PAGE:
I am irritated at Obama's extremely liberal viewpoints on abortion (regardless of how he wants to try to squeeze around the issue when asked by evangelicals). I also don't think he is experienced enough to be this nation's next president.

So who am I going to vote for?

Don't rush me. I've still got almost three weeks to decide.


XLT said...

I'll vote for a king when they'll let me...:)This presidency thing is highly inefficient!

Aaron Bonham said...

Good thoughts Ben.

Mike said...

I agree with most of what you say. I to am undecided, and frankly I'm tired of people telling me I must be uninformed, as if all I need is to know more and suddenly the choice would become clear.

On the issue of abortion, I am also pro-life, but I actually appreciate Obama's repeated remarks that we can find common ground in reducing the number of abortions. I think the high number of unwanted pregnancies is a huge problem that often gets overshadowed by the heated debate about abortion. Obama has also said there are good people on both sides of the issue, and that it's a moral issue. I agree with that (although I ultimately fall on a different side), and for that I have to give Obama credit.

I've posted more about why I'm undecided here:

AK said...

So, hurry up already! Only kidding. Good job.

Anonymous said...

If only we had more thoughtful voters such as yourself. Maybe then we could demand our leaders to stop spinning their version of the truth.

Anonymous said...


Tsk! Tsk!

Come on - you know all good Christians vote Republican!

Now go be a good Christian or I'll take your ESV Study Bible away.

JBO said...

Have you considered NOT voting? I would not vote for neither of them. That seems to be my choice... except I don't have a right to vote in the U.S. If I did, I still wouldn't vote. Have you figured who I am now?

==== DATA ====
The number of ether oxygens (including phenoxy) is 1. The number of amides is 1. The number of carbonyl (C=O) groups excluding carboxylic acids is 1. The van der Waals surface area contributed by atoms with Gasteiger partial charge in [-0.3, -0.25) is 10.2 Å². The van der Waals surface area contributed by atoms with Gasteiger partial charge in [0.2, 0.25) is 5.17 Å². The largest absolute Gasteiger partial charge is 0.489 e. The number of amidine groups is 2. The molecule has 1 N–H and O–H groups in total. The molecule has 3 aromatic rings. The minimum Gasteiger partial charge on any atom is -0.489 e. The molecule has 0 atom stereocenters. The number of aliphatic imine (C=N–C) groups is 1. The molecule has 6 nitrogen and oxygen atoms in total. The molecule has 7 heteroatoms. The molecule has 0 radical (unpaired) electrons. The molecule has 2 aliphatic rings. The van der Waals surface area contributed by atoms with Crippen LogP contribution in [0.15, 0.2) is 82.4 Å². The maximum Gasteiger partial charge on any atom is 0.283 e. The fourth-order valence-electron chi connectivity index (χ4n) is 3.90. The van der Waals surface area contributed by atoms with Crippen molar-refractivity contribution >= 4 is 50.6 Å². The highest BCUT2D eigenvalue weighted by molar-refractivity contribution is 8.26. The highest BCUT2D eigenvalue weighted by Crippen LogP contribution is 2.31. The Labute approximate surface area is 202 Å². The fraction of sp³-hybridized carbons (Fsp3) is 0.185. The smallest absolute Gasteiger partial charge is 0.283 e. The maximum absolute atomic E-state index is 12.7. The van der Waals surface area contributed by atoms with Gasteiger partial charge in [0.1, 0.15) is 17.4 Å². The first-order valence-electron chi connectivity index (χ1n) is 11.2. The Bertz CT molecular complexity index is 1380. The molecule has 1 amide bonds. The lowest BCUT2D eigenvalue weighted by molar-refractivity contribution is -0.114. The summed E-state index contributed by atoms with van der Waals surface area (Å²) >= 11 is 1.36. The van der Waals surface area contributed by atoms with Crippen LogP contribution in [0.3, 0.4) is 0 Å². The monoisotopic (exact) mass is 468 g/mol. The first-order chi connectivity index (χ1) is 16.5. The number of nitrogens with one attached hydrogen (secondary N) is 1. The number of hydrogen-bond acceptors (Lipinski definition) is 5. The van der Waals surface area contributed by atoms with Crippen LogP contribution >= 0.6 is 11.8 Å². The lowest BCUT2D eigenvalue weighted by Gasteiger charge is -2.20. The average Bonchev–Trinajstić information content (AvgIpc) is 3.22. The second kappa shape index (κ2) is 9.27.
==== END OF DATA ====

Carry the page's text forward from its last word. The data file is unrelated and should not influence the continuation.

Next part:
BCJ said...

Jonah (do I have that right?), actually, I am leaning right now toward not voting for President as you suggest. Of course a lot of people will say bad things about that decision, too, but I think it is my constitutional right NOT to vote, and given the circumstances, I think that is not a bad option. I don't like it when people say they are not voting for someone but voting "against" the other party. That's just semantics. But by not voting for either I am truly "not voting for either."

JBO said...

Yes, you got me right, Ben. This is Jonah from Japan. Since Japan is a paganistic (I didn't find this word in a dictionary but you know what I mean.) nation, I have had several occasions that I decided not to vote. For me as a Christian, there was no lesser evil in such cases. I think it's the same way with many Christians in Japan. This does not mean I'm not concerned about my nation nor does it mean I'm not interested in political issues in Japan. I do care about my country and my people. At the same time though, my convictions did not allow me to vote on anyone. I just had to take it to the Lord. I'm not saying voting is not important. However, we should not forget that prayer is much more important and mighty more powerful. <-This last statement should be universal and would apply to America also. Please understand that I'm not trying to slam any Americans for not praying. I believe sure many Christians are praying so much more than I am. Seeing this election issue from outside of the States, I just wanted to give another thought to some people. I can't vote, but I am praying for America, which is my second homeland.